Some Notes on Ballet

giselle paris opera ballet

Paris Opera Ballet, Giselle. Photo: Sébastien Mathé

I started this piece before our honeymoon, with the intention of reshaping it from its current form (a fairly New York-centric set of ruminations on the state of ballet c. late 2017) into something longer and more personal. It soon became clear that I would not be able to finish this piece before the end of 2017. Think of these as notes towards a future piece, a down payment or I.O.U for something yet to come.


 

Thanksgiving is behind us. Christmas is just around the corner. All across the city, dance companies are performing the Nutcracker. This particular ballet carries a Proustian frisson for me–as I am sure it does for anyone who was once a serious dancer. I was just four when I took my first ballet class. Not too long after that, I made my stage debut in a local production of the Nutcracker. As part of a gaggle of small children, I had no responsibilities other than to enter–and exit–the stage on cue.

I stopped dancing for a long time, and only recently returned to the practice. Like Vanessa Manko, I chose writing. Though I never danced as well–or as seriously–as Manko, her essay on re-experiencing Pina Bausch’s “Rite of Spring” was still full of bittersweet resonances. The essay is lovely and tender, compassionate towards her past and present selves. In “Swan, Late,” Irina Dumitrescu describes the experience of leaping into ballet as an adult beginner–as one of constraint, a continual acknowledgment of one’s own limits. For Dumitrescu, as an adult ballet dancer, “ballet awakens no ambitions in me. It offers no dreams.” The practice brings her to a heightened awareness of what it means to be human. For an adult beginner, “Bare mediocrity would be an achievement.”

Perhaps Dumitrescu is too harsh on adult dancers. The beauty of dance–the punctum, if you will–lies in that tension between the terms of being human–the base materiality of the body, the mental and psychological work necessary to push the body, to work it as an instrument–and the transcendence of art. “Restless Creature,” directed by Linda Saffire and Adam Schlesinger, documents Wendy Whelan’s exit from ballet at age 46. Whelan was once described in the New York Times as “America’s greatest contemporary ballerina.”

Whelan began dancing with the New York City Ballet as an apprentice in 1984. The world of ballet has changed since Whelan began her career–it has become less conservative, less traditional, more open and more diverse. As it must, to remain a living art.

Members of the ballet world are pushing for change at all levels. Throughout most of the 20th century, the ballet world has held its female dancers to a narrow–and punishing–physical standard. There were very few nonwhite dancers. I never looked “right” for ballet — I was too short, too small, too dark. My generation was still held to the Balanchine ideal. It would take another generation for those aesthetic standards to begin to shift. Misty Copeland is perhaps the most famous example of ballet’s growing acceptance of a broader and more diverse range of dancers. The dance itself is changing, too, becoming more physical, more athletic, incorporating influences from other genres. Ballet has also traditionally been strongly gendered–on stage and off. As Amy Brandt noted in a recent Pointe magazine article, “For all of the droves of women and girls who flock to ballet classes and pursue performance careers, the majority of leadership positions—be it directing, curating or choreographing—are held by men.”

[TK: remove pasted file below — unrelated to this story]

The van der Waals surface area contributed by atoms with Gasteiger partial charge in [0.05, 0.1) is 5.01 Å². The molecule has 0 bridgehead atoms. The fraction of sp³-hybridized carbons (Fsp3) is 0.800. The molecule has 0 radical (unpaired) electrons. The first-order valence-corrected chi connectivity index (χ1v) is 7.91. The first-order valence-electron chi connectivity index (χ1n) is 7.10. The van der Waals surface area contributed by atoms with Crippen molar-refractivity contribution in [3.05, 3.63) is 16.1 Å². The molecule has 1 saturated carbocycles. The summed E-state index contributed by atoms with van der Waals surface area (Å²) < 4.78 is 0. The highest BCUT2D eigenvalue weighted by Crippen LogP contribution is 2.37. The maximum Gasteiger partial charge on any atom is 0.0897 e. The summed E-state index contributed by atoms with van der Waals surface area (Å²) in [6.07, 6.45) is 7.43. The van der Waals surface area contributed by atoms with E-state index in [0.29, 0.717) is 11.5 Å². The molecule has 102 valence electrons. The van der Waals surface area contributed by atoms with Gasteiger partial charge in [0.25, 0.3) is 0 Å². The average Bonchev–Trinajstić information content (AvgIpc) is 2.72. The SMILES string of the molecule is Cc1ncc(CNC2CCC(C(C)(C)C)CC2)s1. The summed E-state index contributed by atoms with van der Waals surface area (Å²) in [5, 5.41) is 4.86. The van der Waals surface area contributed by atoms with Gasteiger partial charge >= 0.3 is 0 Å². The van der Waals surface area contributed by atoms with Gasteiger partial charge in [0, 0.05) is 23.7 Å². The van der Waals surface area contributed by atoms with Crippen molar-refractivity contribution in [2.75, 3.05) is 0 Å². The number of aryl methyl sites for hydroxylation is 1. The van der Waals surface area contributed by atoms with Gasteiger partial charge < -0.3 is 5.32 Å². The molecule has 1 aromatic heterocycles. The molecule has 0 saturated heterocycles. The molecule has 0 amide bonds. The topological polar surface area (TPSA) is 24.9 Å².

In other words, though women’s bodies are the bodies on display, in ballet–as in so many other arenas–power still lies in the hands of men. In December 2017, Peter Martins, New York City Ballet’s ballet master in chief, went on a leave of absence after several dancers accused him of physical abuse and sexual harassment. He will remain on leave while the City Ballet conducts an investigation. (Until City Ballet concludes its investigation, an interim team will lead the organization.) In a world structured by stark power imbalances, such abuses of power are both common–and no surprise. But institutions and structures are by no means immutable. Younger generations of dancers, choreographers, and other members of the dance world are challenging these power structures. Some traditions should be laid to rest.


 

These challenges to ballet’s traditions–these refusals to accept the status quo as a donnée–will change the art as we know it. Elements will change, or disappear. Call it creative destruction, if you must. Alistair McCauley noted that ballet has died many times. As a living, performing art, it is reborn with each new generation of practitioners. Each reincarnation brings about a new art.


 

Maybe you want to watch some dance?

I have some videos for you. The Guggenheim posts videos from its “Works and Process” series. These open up ballet’s black box. I’ve selected a few videos that convey some of the liveliness and energy of NY ballet right now. The first video features the choreographer Troy Shumacher and dancers from Balletcollective. Schumacher demonstrates his creative process. The video also showcases a male duet–still a rarity in ballet. In the second video, Wendy Whelan and the choreographer Pontus Lidberg discuss the development of his commission for the NYCB, “The Shimmering Asphalt.” In the third video, Emery LeCrone presents two different works–one more classical, the other more contemporary–set to Bach’s Partita No. 2 in C Minor.

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